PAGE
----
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Wrapping Brisket in Pink Butcher Paper

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    Wrapping Brisket in Pink Butcher Paper

    I am doing a brisket Saturday for family from out of town and I am going to wrap the brisket in the pink, unwaxed butchers paper. I am following Aaron Franklin's technique, inspired by the video he did comparing not wrapping, wrapping in foil, and wrapping in butchers paper.

    I have wrapped pork butts in the butchers paper and I must admit the technique was rather unwieldy.

    Has anyone wrapped with butchers paper and if so, could you explain in detail the technique? I will be adding 4 oz. of apple juice when I wrap

    TIA

    #2
    I put one layer with the extra stuff on the bottom of the fat cap, laying fat cat down, I don't bother adding any juice whatsoever.

    Comment


      #3
      Jerod Broussard I am confused. What is "extra stuff"?

      Comment


      • Jerod Broussard
        Jerod Broussard commented
        Editing a comment
        The excess paper.

      • FLBuckeye
        FLBuckeye commented
        Editing a comment
        Jerod Broussard Got it, thanks. Curious as to why you don't use liquid when you wrap. I thought the liquid was to braise the meat to power through the stall.

      #4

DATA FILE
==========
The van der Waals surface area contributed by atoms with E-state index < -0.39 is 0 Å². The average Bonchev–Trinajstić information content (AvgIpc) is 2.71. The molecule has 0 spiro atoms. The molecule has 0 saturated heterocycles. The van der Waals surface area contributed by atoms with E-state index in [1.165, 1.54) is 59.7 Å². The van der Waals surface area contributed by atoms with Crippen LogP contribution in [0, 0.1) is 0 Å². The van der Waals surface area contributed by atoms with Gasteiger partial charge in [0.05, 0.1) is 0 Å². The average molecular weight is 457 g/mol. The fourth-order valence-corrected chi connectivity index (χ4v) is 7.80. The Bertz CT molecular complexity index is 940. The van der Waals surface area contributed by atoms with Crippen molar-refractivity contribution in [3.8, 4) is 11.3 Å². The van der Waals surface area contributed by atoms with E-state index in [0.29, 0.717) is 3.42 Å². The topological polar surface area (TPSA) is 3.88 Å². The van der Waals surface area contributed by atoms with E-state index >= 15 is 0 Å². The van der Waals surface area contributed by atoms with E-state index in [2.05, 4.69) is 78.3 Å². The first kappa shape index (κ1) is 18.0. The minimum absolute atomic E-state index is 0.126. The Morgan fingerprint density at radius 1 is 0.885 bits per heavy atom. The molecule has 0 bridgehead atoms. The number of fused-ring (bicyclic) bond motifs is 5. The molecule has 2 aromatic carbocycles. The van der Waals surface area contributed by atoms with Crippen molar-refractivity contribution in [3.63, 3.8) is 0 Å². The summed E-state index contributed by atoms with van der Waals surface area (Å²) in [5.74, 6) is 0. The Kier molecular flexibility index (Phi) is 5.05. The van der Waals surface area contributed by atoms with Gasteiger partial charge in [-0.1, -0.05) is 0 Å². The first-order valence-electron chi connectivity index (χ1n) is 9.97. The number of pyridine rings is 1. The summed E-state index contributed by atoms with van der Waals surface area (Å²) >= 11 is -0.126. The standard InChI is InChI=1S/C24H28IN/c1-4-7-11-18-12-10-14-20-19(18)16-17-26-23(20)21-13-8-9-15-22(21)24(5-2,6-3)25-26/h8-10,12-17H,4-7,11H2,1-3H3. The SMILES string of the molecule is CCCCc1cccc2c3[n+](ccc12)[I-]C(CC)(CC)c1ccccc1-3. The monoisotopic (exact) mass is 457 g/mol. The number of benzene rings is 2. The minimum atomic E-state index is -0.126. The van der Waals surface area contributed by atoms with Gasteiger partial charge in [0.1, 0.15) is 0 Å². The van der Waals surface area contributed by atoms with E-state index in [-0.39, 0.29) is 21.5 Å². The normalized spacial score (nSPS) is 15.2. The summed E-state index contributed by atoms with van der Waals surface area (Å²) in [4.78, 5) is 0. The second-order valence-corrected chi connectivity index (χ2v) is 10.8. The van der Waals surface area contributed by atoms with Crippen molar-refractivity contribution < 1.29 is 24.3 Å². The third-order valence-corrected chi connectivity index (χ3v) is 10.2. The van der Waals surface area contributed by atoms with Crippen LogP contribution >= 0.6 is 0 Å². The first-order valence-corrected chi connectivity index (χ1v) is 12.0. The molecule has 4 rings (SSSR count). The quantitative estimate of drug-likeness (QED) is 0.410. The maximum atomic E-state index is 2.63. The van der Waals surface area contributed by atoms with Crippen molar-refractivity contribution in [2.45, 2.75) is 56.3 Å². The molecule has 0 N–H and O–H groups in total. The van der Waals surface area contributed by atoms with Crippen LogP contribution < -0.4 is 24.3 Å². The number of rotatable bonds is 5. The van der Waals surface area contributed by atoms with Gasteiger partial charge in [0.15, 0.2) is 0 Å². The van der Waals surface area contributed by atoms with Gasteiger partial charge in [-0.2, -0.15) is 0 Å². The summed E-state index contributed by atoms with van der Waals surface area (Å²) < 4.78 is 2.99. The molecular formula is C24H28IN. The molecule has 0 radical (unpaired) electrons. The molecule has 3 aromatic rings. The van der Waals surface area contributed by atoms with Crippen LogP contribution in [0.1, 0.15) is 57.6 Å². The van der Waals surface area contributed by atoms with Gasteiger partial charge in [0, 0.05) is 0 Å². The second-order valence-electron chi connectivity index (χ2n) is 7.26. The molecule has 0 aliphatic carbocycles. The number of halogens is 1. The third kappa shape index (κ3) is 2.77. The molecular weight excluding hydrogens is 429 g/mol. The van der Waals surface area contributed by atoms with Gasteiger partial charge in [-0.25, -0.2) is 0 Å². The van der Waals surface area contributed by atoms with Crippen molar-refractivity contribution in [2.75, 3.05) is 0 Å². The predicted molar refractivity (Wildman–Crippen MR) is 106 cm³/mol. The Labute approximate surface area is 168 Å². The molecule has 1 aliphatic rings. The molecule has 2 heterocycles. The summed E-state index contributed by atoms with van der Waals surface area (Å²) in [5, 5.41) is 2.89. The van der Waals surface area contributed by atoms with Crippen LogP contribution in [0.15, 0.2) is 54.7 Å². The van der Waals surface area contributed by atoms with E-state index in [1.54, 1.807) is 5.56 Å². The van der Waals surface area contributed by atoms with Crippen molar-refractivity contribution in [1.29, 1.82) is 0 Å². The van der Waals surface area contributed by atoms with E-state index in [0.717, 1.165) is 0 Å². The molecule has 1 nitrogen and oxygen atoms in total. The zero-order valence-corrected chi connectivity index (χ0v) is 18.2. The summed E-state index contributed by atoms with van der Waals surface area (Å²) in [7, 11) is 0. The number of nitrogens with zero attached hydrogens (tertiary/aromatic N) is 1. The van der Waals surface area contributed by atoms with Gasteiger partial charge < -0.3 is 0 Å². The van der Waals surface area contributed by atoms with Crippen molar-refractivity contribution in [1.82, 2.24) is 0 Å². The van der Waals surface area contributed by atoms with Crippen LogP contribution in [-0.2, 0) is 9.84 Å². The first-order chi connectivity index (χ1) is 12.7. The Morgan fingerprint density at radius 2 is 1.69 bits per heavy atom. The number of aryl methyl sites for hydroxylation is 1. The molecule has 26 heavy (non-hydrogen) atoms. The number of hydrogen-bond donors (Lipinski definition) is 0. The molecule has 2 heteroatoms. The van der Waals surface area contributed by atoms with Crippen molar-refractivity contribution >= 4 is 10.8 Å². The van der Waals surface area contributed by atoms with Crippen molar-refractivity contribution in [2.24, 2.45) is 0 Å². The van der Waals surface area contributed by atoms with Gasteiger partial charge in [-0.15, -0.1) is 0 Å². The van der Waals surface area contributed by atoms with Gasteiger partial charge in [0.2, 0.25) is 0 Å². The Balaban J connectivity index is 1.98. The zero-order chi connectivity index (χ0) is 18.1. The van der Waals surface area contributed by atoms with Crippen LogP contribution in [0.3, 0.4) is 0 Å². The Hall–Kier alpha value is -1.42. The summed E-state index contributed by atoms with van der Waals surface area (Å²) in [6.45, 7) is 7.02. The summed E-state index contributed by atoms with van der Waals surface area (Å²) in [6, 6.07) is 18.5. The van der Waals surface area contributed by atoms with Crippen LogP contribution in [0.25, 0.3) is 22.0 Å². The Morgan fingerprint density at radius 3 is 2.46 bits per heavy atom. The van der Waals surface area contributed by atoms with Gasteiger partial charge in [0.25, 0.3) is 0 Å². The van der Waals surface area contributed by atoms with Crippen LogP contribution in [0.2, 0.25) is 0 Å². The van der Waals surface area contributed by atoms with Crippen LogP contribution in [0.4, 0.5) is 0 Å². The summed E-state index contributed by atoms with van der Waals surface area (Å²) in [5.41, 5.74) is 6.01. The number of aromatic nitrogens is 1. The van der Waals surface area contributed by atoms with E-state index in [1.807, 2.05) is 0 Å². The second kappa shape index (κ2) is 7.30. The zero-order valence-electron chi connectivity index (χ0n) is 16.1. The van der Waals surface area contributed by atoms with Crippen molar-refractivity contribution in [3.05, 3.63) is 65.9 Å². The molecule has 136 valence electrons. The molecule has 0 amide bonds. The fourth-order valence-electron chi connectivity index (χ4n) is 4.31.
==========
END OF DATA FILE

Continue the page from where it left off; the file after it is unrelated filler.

FLBuckeye How wide of paper do you have?

      I bought a roll of 18 inch and a cutter, and could get it to work, but the 24 inch roll is easier. Tell me what size you have and I'll give you the technique I've settled on.

      I would not add any liquid to a butcher paper wrap. The liquid becomes a brazing liquid in the foil wrap, which accelerates the cooking process. Butcher paper is that in-between naked and foil.

      I'm now exclusively using butcher paper for my briskets! Have 4 BEAUTIFUL ones, the 1855 Upper choice, wet aged 6 weeks...I can't wait!

      Comment


      • FLBuckeye
        FLBuckeye commented
        Editing a comment
        PaulstheRibList I have the 18" roll. Didn't see the 24" roll available

      #5
      I wrap and place in a foil pan. Just easier to handle that way. Sometimes put a rack in the bottom, that keeps the brisket from sitting in its juices. And definitely do what Jerod said, let the brisket sit on the extra paper.

      Comment


      • FLBuckeye
        FLBuckeye commented
        Editing a comment
        CandySueQ You wrap and place in a foil pan or put the meat on a rack inside the pan and wrap?

      #6